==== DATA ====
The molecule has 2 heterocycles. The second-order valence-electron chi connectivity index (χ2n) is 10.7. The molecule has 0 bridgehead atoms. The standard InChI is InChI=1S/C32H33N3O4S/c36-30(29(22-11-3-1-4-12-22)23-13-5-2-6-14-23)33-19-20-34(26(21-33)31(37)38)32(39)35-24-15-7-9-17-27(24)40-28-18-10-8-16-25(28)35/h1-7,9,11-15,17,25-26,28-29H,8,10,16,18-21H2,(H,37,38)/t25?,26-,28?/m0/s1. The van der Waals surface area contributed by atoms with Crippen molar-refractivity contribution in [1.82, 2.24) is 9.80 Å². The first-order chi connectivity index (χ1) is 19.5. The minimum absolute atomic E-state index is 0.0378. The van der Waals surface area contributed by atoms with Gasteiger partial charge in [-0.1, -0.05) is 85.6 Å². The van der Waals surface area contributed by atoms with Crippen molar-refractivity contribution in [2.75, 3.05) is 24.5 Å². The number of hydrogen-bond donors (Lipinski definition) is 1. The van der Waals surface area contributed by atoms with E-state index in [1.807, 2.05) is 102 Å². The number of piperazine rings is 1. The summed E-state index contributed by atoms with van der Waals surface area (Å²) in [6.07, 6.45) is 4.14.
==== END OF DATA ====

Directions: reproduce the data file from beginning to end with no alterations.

The molecule has 2 heterocycles. The second-order valence-electron chi connectivity index (χ2n) is 10.7. The molecule has 0 bridgehead atoms. The standard InChI is InChI=1S/C32H33N3O4S/c36-30(29(22-11-3-1-4-12-22)23-13-5-2-6-14-23)33-19-20-34(26(21-33)31(37)38)32(39)35-24-15-7-9-17-27(24)40-28-18-10-8-16-25(28)35/h1-7,9,11-15,17,25-26,28-29H,8,10,16,18-21H2,(H,37,38)/t25?,26-,28?/m0/s1. The van der Waals surface area contributed by atoms with Crippen molar-refractivity contribution in [1.82, 2.24) is 9.80 Å². The first-order chi connectivity index (χ1) is 19.5. The minimum absolute atomic E-state index is 0.0378. The van der Waals surface area contributed by atoms with Gasteiger partial charge in [-0.1, -0.05) is 85.6 Å². The van der Waals surface area contributed by atoms with Crippen molar-refractivity contribution in [2.75, 3.05) is 24.5 Å². The number of hydrogen-bond donors (Lipinski definition) is 1. The van der Waals surface area contributed by atoms with E-state index in [1.807, 2.05) is 102 Å². The number of piperazine rings is 1. The summed E-state index contributed by atoms with van der Waals surface area (Å²) in [6.07, 6.45) is 4.14.